For Congress, setting and missing a new deadline has become the new norm in the nation’s capital. The debt ceiling debacle, which jeopardized the credit-worthiness of the federal government over the summer, was only a prelude to the activity or rather, inactivity of so-called super committee this week.
The select group of 12 members of Congress was charged with the task of coming to an agreement about slashing $1.2 trillion in government spending over the next decade. But classically partisan disagreements over taxes and entitlements produced the type of stalemate that rendered the effort impotent.
It appears that this defeat has come without consequence to the august body hand-picked to deal with this matter. To use a school analogy, they gave their final exam back to the teacher incomplete. So when will their failing grade count against them?
Even the president has become increasingly agitated when he believes Congress has failed to act. Think of all the times he’s tried to threaten Congress into action. He’s even gone so far as to urge the public to bombard their members’ phone lines when he needed to enlist the masses to prompt members into action.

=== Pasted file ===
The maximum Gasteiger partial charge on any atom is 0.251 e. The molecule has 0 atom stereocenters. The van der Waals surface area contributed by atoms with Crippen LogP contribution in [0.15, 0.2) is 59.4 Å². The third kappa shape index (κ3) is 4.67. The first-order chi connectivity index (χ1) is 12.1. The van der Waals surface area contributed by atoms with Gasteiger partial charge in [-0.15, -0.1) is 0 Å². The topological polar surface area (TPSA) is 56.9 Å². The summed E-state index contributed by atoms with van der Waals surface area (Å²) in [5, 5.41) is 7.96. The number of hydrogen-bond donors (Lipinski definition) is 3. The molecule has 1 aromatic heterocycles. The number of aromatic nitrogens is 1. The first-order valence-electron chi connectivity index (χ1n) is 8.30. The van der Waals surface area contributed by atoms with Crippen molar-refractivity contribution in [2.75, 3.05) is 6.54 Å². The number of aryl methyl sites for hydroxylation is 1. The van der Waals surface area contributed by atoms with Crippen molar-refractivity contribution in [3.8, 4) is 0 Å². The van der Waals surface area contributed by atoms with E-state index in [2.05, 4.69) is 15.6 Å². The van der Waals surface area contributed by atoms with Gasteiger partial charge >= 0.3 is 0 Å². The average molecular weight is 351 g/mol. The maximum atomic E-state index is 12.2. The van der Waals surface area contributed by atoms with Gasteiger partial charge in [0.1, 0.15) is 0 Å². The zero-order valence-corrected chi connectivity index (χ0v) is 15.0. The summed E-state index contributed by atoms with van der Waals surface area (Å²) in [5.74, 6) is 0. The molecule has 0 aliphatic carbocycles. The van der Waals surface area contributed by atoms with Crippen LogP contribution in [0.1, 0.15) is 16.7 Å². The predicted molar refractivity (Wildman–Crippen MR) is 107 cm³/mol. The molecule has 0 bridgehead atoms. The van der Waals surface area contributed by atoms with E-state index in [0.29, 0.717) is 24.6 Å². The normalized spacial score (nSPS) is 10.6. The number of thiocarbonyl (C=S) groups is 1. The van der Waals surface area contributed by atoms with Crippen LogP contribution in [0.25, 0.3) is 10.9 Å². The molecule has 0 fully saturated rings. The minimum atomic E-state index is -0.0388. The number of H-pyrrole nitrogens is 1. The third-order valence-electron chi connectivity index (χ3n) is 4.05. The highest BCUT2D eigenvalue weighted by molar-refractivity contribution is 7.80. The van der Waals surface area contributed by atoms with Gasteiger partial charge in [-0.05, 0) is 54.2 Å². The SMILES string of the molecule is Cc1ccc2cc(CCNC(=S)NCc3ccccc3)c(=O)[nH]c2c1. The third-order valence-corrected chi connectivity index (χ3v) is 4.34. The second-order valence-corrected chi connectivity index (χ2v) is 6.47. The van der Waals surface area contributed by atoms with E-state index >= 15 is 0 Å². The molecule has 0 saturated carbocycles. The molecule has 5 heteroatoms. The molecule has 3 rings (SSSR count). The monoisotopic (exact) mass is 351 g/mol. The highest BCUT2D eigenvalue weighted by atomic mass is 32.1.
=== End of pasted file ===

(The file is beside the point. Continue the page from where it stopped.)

Countless surveys have underscored the country’s persistent displeasure with the way Congress is doing its job. A recent CBS/New York Times poll found that only nine percent of Americans approved of the job Congress is doing.
Yet time after time, legacy members are allowed to stay in office. Voters have the ultimate power but somehow their displeasure and outrage does not seem to materialize in a manner that prompts lawmakers to actually make laws.
From the vantage point of many, it appears that Congress has shirked its responsibilities and is turning a deaf ear to all the criticism that bombards the hallowed halls of the Capitol as of late.
How long will it take the electorate to truly use its power of influence and breathe life into the politicians they put in office? That chance will come on Nov. 6, 2012; at the polls.
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(Photo: KEVIN LAMARQUE/LANDOV)
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